Although vinegar syndrome is more commonly associated with film it can also occur in acetate tape. The easy way to spot the onset of vinegar syndrome is the smell of acetic acid. If even the slightest odour is detected then remove that tape from contact with other recordings and copy as soon as possible. It appears that vinegar syndrome can spread from reel to reel. The aroma is caused by the decomposition of the acetate based tape and acetic acid is produced as a by-product. After the onset of vinegar syndrome the tapes degrade at an accelerated rate. The hydrolysis of the acetate is quickened further by the acetic acid. As the acetic acid migrates to the surface it makes small holes in the tape and as the syndrome progresses it causes shrinkage and deformation of the tape and a `sticky’ substance can often be deposited on the tape. Deterioration can become extreme within a matter of only a few months from the onset of the syndrome.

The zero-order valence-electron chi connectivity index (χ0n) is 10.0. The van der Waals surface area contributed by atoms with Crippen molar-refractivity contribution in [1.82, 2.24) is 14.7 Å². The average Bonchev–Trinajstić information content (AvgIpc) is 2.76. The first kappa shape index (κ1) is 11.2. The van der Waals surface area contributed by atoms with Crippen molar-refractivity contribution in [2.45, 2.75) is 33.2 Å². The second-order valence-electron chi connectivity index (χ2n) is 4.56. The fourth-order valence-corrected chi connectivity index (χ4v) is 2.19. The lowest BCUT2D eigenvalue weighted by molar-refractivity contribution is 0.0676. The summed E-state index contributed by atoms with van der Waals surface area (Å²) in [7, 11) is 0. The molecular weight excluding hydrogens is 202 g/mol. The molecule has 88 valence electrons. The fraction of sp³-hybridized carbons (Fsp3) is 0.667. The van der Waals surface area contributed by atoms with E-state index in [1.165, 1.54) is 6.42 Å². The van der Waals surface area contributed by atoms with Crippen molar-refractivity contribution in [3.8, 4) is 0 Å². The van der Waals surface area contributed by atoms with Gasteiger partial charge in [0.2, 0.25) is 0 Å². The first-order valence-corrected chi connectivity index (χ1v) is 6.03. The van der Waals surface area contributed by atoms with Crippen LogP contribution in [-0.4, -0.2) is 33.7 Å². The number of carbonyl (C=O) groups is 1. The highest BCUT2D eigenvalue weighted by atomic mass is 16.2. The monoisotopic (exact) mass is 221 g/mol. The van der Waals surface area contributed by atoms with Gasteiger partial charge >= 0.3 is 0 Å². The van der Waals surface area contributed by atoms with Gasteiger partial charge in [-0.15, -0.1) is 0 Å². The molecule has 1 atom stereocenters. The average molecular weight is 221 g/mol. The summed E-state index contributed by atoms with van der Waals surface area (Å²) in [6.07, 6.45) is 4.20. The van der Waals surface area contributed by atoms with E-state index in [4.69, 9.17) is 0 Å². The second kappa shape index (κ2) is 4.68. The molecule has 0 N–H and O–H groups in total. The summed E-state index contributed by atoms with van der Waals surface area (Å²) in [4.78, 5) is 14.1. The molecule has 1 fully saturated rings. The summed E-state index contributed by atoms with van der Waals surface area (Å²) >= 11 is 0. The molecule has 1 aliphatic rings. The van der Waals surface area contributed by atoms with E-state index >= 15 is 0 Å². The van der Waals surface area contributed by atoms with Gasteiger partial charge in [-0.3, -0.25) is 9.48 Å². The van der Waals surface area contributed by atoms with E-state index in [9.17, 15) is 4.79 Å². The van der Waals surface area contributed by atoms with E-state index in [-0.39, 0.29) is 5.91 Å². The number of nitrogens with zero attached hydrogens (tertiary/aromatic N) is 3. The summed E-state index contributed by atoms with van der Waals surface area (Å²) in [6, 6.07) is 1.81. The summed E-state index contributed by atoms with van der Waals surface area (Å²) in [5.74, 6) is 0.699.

There is no real cure for vinegar syndrome. Replasticising the tape may slow down the degradation but the acetic acid will soon start to `eat’ its way to the surface again. Copy any recordings as soon as the smell of vinegar is detected.
Acetate tape showing signs of cupping
Paper tape showing creasing and oxide shedding